Starz Denver Film Festival: Quartet's Big Night among four fest snapshots
Granted, the movie wasn't as flat-out agonizing as Last Chance Harvey, a Hoffman film whose screening during Closing Night in 2008 ended a fine festival on a decidedly weak note. Rather, Quartet is a mildly diverting entry in the growing Geriatric Cinema genre epitomized by the likes of The Best Exotic Marigold Hotel -- mediocre, but not appallingly so.
The plot turns on a group of veteran opera performers whose retirement home is in financial difficulty. What can save it? How about a performance by a quartet of performers who happen to live there; they're portrayed by Tom Courtenay, Pauline Collins and Billy Connolly, joined early on by Maggie Smith, fresh from (our second reference) Downton Abbey. Problem is, Smith is reluctant to diminish recollections of her greatness by showing the damage age has done to her pipes -- and there's also the matter of her awkward relationship with the Courtenay character, whom she wed and then quickly jilted long ago.
Will they find a way to overcome these challenges and triumph? Of course they will. But director Hoffman fails to ratchet up anything resembling tension, and because the main players (unlike many of the folks in smaller supporting roles) can't pull off convincing operatic performances, he doesn't actually let us hear their preparation or performance -- a weird attempt at fealty that's worse than the alternative, lip-syncing. That leaves us with Connolly making amusingly randy and inappropriate come-ons to everything in a skirt and Smith looking as if she's waiting for someone to deliver a script with more for her to do.
And yet, after the screening, I heard little grumbling about the tepidness of Quartet. Maybe that's because it was aimed squarely at the demographic of the audience -- or maybe, as with The Sapphires, these folks love the festival so much that they eagerly cut it slack even when the Big Night turns out to be much more modest-sized.
Sunday morning brought a very different sort of response in regard to one of the fest's most unusual and idiosyncratic entries: Consuming Spirits, an animated film made over a fifteen-year period by Chris Sullivan, who was on hand for the presentation. The work is as much folk art as movie, with its five segments rendered in a combination of stop-motion animation, pencil sketches, puppetry and more. The individual images are often strangely beautiful and oddly disturbing -- but for the first 80 percent of the movie, the narrative is more surreal than straight-forward.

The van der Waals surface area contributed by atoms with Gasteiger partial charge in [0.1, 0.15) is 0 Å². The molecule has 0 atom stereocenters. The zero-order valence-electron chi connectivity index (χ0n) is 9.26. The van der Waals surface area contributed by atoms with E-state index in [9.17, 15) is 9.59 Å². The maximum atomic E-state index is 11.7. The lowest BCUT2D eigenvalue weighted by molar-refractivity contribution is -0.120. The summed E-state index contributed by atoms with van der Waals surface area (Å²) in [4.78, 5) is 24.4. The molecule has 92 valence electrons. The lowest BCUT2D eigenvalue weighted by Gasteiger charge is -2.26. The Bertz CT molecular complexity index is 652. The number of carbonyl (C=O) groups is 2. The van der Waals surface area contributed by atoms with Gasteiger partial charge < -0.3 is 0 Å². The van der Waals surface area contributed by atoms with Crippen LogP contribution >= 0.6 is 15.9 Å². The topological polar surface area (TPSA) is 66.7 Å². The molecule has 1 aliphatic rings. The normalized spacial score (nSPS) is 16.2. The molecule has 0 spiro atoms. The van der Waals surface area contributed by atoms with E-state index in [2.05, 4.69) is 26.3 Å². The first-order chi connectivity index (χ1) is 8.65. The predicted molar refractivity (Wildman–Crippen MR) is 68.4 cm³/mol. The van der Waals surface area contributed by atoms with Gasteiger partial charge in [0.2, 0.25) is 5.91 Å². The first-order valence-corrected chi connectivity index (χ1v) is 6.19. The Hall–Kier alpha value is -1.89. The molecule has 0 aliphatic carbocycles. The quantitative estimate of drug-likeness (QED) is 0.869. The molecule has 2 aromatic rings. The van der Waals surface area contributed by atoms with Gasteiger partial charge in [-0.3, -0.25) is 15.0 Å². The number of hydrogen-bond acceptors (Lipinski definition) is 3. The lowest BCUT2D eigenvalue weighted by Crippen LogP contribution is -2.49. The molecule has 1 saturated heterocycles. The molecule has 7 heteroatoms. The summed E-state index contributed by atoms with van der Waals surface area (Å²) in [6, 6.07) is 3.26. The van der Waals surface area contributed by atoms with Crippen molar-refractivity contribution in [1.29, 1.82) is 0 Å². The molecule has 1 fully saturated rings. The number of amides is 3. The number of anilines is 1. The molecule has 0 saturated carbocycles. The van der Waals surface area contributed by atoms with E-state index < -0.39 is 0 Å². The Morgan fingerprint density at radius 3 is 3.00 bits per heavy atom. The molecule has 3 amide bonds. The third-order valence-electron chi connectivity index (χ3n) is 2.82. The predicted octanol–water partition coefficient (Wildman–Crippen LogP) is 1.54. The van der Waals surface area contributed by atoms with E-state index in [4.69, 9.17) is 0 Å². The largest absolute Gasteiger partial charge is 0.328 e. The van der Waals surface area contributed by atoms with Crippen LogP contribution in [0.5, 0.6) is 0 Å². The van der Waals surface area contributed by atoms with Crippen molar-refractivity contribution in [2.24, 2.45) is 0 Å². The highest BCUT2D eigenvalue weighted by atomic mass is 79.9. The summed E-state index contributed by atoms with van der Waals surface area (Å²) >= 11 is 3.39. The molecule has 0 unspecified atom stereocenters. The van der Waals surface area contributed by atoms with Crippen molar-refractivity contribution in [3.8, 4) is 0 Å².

The small-town residents spotlighted include an odd radio host, a newspaper paste-up artist with a suicidal mother, a nun who becomes the victim of a traffic accident, a man dressed as a deer and more. And while the final segment explains the previously mysterious interrelationships in a fairly cogent way, only the most patient viewers are likely to get this far without a modicum of resentment about the slow pace and the knotty storytelling, no matter how eye-catching the visuals are.
As evidence, note that when the words "The End" appeared on the screen, no one in the three-quarters-full auditorium at the Denver FilmCenter/Colfax clapped -- and there was only a polite round of applause when the credits ended. Moreover, about half the crowd hurried away before Sullivan began to speak, and he only got a handful of questions from those who remained.
But although few will recall Hyde Park on Hudson or Quartet years from now, many more will remember Consuming Spirits -- a film unlike any they've seen before, or will ever see again. That's part of the film-festival experience, too. And a wonderful part it is.
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